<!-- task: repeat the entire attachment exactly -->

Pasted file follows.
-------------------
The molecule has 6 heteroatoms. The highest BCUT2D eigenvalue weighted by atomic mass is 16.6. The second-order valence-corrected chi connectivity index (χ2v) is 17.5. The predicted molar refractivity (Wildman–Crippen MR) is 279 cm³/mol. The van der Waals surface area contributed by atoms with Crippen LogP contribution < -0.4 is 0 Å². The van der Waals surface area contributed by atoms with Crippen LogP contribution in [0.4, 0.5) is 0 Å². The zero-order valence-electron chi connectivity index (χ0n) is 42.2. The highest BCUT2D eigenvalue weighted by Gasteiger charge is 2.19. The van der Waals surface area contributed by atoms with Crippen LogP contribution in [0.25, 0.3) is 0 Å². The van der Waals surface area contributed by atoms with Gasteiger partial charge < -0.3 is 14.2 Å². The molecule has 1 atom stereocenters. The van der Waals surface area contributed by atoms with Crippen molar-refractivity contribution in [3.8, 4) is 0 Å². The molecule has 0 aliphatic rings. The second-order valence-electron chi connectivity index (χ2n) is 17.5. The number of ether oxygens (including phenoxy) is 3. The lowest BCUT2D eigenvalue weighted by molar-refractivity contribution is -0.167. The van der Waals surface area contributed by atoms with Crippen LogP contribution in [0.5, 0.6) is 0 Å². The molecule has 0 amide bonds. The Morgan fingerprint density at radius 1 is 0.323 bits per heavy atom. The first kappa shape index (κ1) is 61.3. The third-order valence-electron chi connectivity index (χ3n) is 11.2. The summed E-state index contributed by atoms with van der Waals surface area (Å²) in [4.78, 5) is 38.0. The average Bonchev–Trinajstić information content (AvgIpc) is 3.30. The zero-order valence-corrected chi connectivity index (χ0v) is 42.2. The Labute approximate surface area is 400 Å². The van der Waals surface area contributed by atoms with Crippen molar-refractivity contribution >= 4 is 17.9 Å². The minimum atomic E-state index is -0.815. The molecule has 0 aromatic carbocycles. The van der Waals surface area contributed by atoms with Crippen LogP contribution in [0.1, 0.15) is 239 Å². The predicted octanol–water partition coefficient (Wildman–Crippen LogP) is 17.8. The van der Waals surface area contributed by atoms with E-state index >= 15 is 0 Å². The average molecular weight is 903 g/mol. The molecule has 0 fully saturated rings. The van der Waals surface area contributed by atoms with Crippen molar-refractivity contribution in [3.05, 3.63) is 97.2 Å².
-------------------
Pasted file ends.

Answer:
The molecule has 6 heteroatoms. The highest BCUT2D eigenvalue weighted by atomic mass is 16.6. The second-order valence-corrected chi connectivity index (χ2v) is 17.5. The predicted molar refractivity (Wildman–Crippen MR) is 279 cm³/mol. The van der Waals surface area contributed by atoms with Crippen LogP contribution < -0.4 is 0 Å². The van der Waals surface area contributed by atoms with Crippen LogP contribution in [0.4, 0.5) is 0 Å². The zero-order valence-electron chi connectivity index (χ0n) is 42.2. The highest BCUT2D eigenvalue weighted by Gasteiger charge is 2.19. The van der Waals surface area contributed by atoms with Crippen LogP contribution in [0.25, 0.3) is 0 Å². The van der Waals surface area contributed by atoms with Gasteiger partial charge < -0.3 is 14.2 Å². The molecule has 1 atom stereocenters. The van der Waals surface area contributed by atoms with Crippen molar-refractivity contribution in [3.8, 4) is 0 Å². The molecule has 0 aliphatic rings. The second-order valence-electron chi connectivity index (χ2n) is 17.5. The number of ether oxygens (including phenoxy) is 3. The lowest BCUT2D eigenvalue weighted by molar-refractivity contribution is -0.167. The van der Waals surface area contributed by atoms with Crippen LogP contribution in [0.5, 0.6) is 0 Å². The molecule has 0 amide bonds. The Morgan fingerprint density at radius 1 is 0.323 bits per heavy atom. The first kappa shape index (κ1) is 61.3. The third-order valence-electron chi connectivity index (χ3n) is 11.2. The summed E-state index contributed by atoms with van der Waals surface area (Å²) in [4.78, 5) is 38.0. The average Bonchev–Trinajstić information content (AvgIpc) is 3.30. The zero-order valence-corrected chi connectivity index (χ0v) is 42.2. The Labute approximate surface area is 400 Å². The van der Waals surface area contributed by atoms with Crippen molar-refractivity contribution >= 4 is 17.9 Å². The minimum atomic E-state index is -0.815. The molecule has 0 aromatic carbocycles. The van der Waals surface area contributed by atoms with Crippen LogP contribution in [0.1, 0.15) is 239 Å². The predicted octanol–water partition coefficient (Wildman–Crippen LogP) is 17.8. The van der Waals surface area contributed by atoms with E-state index >= 15 is 0 Å². The average molecular weight is 903 g/mol. The molecule has 0 fully saturated rings. The van der Waals surface area contributed by atoms with Crippen molar-refractivity contribution in [3.05, 3.63) is 97.2 Å².